Tim Horan

I was sitting in the far back seat of a 727.

“It used to be fun to fly,” said the flight attendant sitting in her jump seat almost next to me.

When she first started as a flight attendant, passengers had free soft drinks and coffee and were fed a meal. Beer and wine were cheap.

In fact, my wife and I once carried four bottles of wine from Napa Valley onto a plane.

These days I don’t think even peanuts are provided.

During my conversation with the attendant, I would have been sitting in what previously was the smoking section.

The little ash tray had been covered.

In addition to all of the previous restrictions instigated after 9/11, passengers now will have to have their temperature checked and wear a mask because of the pandemic.

Some airlines advertise they aren’t selling the middle seat. The cost to fly will most likely increase.

All this news prompted me to recall some of my flight adventures over the years.

Weather

Three of my flights were delayed because of weather. One was stalled by fog and two by snow.

Airlines don’t compensate customers when Mother Nature causes a delay.

My family was stuck in the Detroit airport on Christmas Day because of winter weather. The ticket agent wasn’t just sure where our airplane was, let alone what time it would take off.

We caught another flight at another gate by calling the airline on a cell phone. While we were waiting, it seemed like a great time to grab a beer or a glass of wine.

“I’m sorry, sir. We can’t serve alcohol on Christmas Day,” was the response I got from the bartender.

Luggage

Never leave the keys to your vehicle in your luggage. You might not get out of the airport parking lot.

I flew to Florida for an early morning meeting. After waiting forever to get my luggage, it never arrived at the baggage carousel.

The airline took down my hotel information and said they would send the luggage by carrier the next day. It was dark by the time I arrived at my destination.

Nothing like attending a meeting with everyone in suit and tie and me in shorts and sandals.

Time

Most of my flights over the years have been business trips.

However, my wife Kathy and I were actually going on a vacation out of the country. Our flight was to leave early Sunday morning and arrive in Houston at 9:30 a.m.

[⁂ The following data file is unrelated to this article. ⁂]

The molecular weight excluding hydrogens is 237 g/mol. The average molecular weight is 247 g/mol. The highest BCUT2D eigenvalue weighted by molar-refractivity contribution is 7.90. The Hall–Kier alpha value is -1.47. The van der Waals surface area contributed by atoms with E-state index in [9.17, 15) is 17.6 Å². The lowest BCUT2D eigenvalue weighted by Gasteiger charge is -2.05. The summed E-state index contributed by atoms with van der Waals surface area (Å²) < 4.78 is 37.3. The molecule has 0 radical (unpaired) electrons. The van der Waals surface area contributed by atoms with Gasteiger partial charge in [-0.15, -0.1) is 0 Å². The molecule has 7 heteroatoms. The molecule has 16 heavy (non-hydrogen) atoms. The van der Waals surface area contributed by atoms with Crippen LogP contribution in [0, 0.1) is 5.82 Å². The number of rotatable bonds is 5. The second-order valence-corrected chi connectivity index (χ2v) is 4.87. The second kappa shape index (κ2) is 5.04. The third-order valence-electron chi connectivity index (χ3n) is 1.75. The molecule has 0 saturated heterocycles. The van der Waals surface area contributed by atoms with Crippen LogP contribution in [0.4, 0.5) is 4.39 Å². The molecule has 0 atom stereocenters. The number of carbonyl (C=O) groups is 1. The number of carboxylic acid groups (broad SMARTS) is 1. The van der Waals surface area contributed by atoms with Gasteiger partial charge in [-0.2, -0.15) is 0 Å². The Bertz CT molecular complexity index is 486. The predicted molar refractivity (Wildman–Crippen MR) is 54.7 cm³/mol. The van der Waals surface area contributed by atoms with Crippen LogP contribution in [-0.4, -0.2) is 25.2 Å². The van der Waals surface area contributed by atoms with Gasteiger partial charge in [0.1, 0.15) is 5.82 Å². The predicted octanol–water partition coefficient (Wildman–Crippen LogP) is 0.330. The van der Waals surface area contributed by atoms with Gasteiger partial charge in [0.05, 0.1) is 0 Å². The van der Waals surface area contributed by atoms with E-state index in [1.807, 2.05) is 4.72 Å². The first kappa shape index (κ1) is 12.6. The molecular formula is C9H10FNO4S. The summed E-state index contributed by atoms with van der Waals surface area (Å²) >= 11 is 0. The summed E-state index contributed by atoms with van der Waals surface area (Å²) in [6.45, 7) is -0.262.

Our flight out of  Houston was scheduled to leave at 9 a.m. Sunday morning.

I noticed that printed on our tickets the FRIDAY before.

Not a problem. We would just take a flight from Kansas City to Houston on Saturday.

But, naturally, there were no flights available.

Our plan was to drive to Dallas on Saturday and fly into Houston from there.

Fortunately, at the last minute, we were able to find a late night flight from Kansas City to Houston where the airline actually put us up in a hotel.

Oops

My son and I were flying out of an airport in Ohio. The airplane was on the runway and about to take off. As the wheels left the pavement, the engine stopped.

We taxied back to the gate and all passengers were rerouted to their destinations on different schedules. Ours left a couple hours later.

And there was the time I lost my wife.

We were at the San Francisco International Airport where we had to take a tram to the gate. 

I was actually looking at the map to see where we would go. When I turned around, Kathy was gone. 

Thoughts of the 1997 move “Breakdown” came to mind.

That is the movie in which Kurt Russell searches for his missing wife after his car breaks down.

“She got on the tram,” said a man standing next to me when he saw me frantically looking around.

She had been pounding on the glass doors of the closed tram door but failed to get my attention.

I found her at the next tram stop.

I don’t think my flight attendant friend was right. I don’t think it was ever fun to fly.

Contact Tim Horan at editor@abilene-rc.com.

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